Salt, speed, legend
Icarus or Prometheus. How fast would you have to pedal to escape?
The heat turns the air into wobbling solids and the sky burns down like it’s raining fire. There’s no respite, no shadow, no cool place to lay down anywhere around here, just this invisible, scalding force driving us on, and on, and on. And then there’s the salt, like the ground’s become 80-grit sandpaper that’s trying to crunch through my boots, then my bones, and swallow them down.
I think I’ve been here five days. For five days I’ve seen cities melt into the horizon at nightfall. For five days I’ve watched the wide-open vastness of the skies. Daylight has become a burning tightrope of time stretched between sunrise and sunset. Dusk is a blessing at first, with its slow meander of colours. Then night falls quickly, like a shower of hailstones.
Too much salt does funny things to your eyes, and your eyes do funny things to your brain. It’s like it can’t comprehend this much nothing. Where are the trees, it asks? Where are the birds? Where are the skyscrapers? And so, to compensate, it builds them itself out of jangled nerves, heat, salt and my sweat.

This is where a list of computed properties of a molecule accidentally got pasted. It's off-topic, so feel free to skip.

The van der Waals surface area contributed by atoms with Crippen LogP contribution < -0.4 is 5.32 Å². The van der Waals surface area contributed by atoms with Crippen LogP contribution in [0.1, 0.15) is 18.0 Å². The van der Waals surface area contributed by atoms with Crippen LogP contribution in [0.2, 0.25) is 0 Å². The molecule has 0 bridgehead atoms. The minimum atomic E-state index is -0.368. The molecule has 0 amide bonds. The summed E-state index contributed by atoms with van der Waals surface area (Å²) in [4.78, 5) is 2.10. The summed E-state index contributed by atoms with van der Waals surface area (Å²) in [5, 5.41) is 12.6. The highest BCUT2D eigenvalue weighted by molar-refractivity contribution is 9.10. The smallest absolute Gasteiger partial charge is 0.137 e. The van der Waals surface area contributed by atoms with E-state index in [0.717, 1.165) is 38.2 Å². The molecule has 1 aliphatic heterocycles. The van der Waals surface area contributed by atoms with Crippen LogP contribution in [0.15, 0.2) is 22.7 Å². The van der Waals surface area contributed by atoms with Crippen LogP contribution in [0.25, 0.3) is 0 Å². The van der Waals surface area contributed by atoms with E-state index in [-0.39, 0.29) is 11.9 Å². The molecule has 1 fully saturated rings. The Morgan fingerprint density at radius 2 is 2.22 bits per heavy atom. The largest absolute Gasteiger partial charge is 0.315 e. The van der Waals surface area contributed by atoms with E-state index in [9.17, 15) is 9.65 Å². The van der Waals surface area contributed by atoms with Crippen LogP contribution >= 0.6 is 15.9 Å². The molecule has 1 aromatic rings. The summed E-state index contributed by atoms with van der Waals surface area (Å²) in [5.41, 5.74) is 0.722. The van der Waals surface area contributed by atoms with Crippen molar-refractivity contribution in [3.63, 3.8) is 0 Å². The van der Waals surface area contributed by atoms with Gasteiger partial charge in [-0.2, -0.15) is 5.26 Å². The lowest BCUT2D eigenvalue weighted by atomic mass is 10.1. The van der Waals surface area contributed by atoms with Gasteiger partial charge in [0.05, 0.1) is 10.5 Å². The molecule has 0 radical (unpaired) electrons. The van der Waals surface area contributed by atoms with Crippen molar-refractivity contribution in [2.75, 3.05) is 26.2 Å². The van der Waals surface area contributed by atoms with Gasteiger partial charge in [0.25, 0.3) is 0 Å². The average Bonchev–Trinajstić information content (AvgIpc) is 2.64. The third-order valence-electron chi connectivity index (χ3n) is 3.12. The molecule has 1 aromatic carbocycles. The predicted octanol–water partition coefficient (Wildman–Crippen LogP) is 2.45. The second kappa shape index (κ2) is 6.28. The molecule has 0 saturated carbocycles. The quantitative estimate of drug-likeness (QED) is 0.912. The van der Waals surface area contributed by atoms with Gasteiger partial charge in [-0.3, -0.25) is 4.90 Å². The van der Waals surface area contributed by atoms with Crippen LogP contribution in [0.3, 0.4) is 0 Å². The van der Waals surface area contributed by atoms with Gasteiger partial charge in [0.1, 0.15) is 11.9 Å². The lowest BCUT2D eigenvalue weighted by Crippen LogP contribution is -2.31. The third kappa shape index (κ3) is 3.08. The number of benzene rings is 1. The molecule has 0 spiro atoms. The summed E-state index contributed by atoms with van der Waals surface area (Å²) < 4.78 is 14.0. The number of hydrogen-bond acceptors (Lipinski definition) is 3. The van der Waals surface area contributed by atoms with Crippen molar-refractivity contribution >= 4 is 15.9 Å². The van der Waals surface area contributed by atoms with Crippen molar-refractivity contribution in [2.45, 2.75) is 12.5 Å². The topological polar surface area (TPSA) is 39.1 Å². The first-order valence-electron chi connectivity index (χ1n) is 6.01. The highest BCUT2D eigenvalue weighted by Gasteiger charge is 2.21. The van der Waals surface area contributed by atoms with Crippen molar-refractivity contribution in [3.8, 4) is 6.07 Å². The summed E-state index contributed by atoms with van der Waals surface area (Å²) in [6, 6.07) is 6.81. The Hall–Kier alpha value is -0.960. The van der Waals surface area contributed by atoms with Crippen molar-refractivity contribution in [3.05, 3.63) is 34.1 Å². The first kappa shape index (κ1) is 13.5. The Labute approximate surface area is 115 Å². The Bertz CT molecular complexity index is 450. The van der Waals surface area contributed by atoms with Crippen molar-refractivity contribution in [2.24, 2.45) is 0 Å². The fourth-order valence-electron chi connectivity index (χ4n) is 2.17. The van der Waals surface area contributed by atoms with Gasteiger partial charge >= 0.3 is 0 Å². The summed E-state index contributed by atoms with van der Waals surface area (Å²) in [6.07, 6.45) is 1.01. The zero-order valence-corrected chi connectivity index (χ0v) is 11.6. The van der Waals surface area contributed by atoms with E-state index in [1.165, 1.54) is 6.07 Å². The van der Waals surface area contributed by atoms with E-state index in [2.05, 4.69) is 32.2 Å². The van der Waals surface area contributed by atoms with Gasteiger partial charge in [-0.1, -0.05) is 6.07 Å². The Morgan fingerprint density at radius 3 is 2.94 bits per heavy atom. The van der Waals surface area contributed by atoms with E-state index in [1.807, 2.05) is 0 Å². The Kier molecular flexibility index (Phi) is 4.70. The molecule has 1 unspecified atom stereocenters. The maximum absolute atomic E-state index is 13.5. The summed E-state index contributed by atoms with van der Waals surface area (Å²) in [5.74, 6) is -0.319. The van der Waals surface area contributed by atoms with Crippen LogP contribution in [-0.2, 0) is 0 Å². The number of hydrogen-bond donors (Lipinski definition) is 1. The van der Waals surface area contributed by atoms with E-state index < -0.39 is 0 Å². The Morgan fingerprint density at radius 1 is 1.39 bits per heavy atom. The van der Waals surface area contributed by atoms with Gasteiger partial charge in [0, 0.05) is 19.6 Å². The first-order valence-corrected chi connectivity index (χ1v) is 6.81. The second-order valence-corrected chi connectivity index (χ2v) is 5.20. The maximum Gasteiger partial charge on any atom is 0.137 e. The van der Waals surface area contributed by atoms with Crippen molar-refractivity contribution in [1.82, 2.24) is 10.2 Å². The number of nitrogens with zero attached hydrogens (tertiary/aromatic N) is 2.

On this salt, under these skies, we’re all the same. We’re all working on the masterpieces that will outlive us, working to write ourselves into something less ephemeral than the human body. A life can withstand time if you do extraordinary things, and if you can cram more distance into less time than anyone else, you’ll live forever. We’re artists, our entire worlds captured within drops of sweat and the salty craters they leave as they fall.
But how much salt is too much? How much sky? How much heat can be crammed into this salt pan before it ignites into a huge cauldron of fire? How fast would you have to pedal to escape? How fast to take off? 183 miles an hour? Would that be enough? And would that speed alone not make me burst into flame?
I thought of Icarus. I thought of Prometheus. I thought of the flaming Black Shuck of Bungay. I was all of them: flying too close to the sun, stealing fire from the gods and marauding, body ablaze, down this track. Nothing could hold me back.
The streets see the Good and Bad
Snowboarding like a bird
The solution is inside yourself
A journey in the world of South American fans
No more games for Luis Resto
Interview with illustrator Elad Shagrir
The sacred places of worship of cycling
A woman is also a pair of boxing gloves
Hold your breath, break the surface
A dive in the sports biomechanics